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Understanding Employee Expectations Will Aid Recruitment

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Post Understanding Employee Expectations Will Aid Recruitment   Sat Aug 13, 2011 12:44 pm

Modern managers must recognise the expectations of recent university graduates if they want to get the best out of new emerging talent.

Research by the Institute of Leadership and Management (ILM) and Ashridge Business School revealed that managers are not aware of typical graduate expectations and this may be damaging to business performance in the future.

Almost one third of managers confessed that their biggest challenge when recruiting graduates was effectively dealing with the expectations of their career development and employee status.

Nearly 40 per cent of graduates were dissatisfied with their career advancement and salaries and this was leading them to seek employment elsewhere even in the face of the current uncertain economic climate.

Recruiting and nurturing graduate talent can prove time consuming and costly so it is important that bosses understand the needs of these employees in order to keep staff turnover at a manageable level.

Graduates should be rewarded with higher salaries and promotions when they are able to demonstrate consistent achievements combined with a willingness to go the extra mile for their employers when required.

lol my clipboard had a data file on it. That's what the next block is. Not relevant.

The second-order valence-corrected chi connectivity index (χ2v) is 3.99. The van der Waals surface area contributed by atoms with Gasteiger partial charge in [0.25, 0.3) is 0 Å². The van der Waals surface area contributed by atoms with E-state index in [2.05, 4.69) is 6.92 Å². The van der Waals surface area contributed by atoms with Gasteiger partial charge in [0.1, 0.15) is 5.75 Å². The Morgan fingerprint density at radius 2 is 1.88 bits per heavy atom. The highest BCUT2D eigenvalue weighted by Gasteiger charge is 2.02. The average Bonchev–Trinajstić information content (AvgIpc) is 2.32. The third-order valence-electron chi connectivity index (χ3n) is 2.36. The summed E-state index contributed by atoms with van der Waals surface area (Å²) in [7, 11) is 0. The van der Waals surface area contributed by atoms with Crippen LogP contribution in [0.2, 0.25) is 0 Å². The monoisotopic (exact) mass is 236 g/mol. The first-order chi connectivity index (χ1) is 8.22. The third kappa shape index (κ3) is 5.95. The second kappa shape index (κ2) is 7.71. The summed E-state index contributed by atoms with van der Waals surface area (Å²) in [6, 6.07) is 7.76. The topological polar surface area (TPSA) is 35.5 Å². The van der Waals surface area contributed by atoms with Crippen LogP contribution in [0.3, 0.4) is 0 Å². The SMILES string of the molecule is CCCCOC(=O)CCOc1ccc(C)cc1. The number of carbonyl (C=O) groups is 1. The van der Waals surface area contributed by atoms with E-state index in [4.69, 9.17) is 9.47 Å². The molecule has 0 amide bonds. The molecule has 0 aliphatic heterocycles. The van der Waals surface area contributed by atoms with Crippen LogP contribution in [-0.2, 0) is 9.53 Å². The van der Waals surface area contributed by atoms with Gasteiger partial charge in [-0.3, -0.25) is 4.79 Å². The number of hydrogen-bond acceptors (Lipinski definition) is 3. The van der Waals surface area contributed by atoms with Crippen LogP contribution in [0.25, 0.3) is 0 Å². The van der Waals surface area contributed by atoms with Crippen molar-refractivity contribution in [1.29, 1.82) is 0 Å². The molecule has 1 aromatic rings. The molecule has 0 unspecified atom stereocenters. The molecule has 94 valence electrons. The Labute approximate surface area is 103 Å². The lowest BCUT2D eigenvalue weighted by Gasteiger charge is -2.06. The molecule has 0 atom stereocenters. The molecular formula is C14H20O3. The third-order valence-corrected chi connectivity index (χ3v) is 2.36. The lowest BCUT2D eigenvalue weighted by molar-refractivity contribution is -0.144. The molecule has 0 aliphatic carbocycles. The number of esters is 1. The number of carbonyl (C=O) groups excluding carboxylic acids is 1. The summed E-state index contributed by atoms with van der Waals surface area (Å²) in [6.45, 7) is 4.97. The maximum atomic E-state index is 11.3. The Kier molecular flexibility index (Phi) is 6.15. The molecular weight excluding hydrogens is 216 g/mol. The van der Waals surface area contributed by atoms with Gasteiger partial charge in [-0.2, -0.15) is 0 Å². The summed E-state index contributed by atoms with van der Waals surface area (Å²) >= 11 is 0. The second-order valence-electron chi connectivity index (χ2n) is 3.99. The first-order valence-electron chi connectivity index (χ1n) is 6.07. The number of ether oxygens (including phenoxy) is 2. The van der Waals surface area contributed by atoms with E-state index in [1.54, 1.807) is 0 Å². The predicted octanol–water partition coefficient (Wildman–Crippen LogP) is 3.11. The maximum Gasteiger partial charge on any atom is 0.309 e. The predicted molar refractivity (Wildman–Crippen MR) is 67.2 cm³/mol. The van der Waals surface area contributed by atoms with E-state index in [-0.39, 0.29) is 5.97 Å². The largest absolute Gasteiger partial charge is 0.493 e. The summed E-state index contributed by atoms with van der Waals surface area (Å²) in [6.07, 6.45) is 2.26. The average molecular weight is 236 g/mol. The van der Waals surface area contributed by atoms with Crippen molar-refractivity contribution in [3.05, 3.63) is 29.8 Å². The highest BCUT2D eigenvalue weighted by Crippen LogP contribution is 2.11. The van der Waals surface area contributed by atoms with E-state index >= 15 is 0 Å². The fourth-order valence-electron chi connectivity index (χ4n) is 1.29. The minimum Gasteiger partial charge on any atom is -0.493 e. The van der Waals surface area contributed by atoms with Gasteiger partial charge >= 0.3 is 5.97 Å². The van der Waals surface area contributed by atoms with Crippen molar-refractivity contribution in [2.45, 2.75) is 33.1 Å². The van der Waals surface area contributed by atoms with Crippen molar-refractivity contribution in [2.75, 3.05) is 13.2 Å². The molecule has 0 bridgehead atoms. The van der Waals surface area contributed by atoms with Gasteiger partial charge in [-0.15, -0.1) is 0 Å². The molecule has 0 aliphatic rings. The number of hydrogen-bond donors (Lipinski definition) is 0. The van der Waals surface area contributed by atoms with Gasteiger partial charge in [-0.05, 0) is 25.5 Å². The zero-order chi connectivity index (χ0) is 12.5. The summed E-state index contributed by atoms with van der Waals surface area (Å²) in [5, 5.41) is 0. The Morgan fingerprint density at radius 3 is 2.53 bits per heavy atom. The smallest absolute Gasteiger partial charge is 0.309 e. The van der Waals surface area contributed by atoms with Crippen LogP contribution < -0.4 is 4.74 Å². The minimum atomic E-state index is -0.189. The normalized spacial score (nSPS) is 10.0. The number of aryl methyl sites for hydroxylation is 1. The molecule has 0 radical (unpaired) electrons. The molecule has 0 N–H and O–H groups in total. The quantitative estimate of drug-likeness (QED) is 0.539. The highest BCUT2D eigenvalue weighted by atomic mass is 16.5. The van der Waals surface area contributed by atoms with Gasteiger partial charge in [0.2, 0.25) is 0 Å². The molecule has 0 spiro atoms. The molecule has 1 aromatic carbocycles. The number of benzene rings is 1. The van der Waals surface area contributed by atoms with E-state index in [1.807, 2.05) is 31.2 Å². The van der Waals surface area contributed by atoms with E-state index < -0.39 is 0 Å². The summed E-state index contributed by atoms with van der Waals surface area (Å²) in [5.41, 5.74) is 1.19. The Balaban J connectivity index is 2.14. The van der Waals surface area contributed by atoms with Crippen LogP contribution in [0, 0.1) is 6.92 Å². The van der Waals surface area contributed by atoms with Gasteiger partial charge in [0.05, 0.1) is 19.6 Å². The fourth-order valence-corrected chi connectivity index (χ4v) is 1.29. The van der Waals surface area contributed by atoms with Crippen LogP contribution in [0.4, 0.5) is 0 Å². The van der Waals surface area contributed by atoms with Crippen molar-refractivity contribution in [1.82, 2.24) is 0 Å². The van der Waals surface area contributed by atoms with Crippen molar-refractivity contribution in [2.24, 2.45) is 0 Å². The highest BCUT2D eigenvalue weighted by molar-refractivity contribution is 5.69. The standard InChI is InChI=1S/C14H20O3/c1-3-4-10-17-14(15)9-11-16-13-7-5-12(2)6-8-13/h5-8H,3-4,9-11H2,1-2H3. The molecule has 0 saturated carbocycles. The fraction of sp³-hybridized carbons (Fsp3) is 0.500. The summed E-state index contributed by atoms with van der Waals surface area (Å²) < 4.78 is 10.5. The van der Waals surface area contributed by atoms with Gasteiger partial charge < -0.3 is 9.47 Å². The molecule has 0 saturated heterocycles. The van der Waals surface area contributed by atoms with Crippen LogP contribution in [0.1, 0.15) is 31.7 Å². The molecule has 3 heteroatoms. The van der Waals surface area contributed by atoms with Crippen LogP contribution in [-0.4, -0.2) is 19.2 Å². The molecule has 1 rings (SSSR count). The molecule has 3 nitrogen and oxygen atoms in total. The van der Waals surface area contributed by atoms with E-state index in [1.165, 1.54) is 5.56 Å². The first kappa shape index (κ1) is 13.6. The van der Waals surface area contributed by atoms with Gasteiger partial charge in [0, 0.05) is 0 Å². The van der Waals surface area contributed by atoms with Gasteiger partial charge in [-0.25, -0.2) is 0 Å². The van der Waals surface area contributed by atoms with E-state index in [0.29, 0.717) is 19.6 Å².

By setting attainable business performance targets linked to rewards and benefits, employers will be able to harness the best efforts of their graduate workforce and develop successful long-term relationships.

There are a number of graduates with unrealistic expectations such as those who believe they will be appointed to a management position a year into their first job and in these cases employers should explain a pragmatic path of career development.

Effectively communicating a clear and achievable career development process to employees will provide them with motivation and help manage any unrealistic expectations they may have originally harboured.

Recent graduates appear to place more value on finding a greater work-life balance so employers may have to look into offering flexible working in order to help them attract the best talent.

Graduates would also appreciate a workplace mentor to help coach their career development and this role can be fulfilled by their manager who should foster a close working relationship with younger employees that are new to the world of work.

If an organisation is concerned about enhancing the productivity of its graduate workforce then it should employ the services of performance improvement consulting professionals.

Performance improvement consulting experts can help graduate employees achieve their full potential by educating business managers about the most effective leadership methods and techniques.

Management consultants can also apply proven business theory such as systems thinking to show organisations how to improve customer service.

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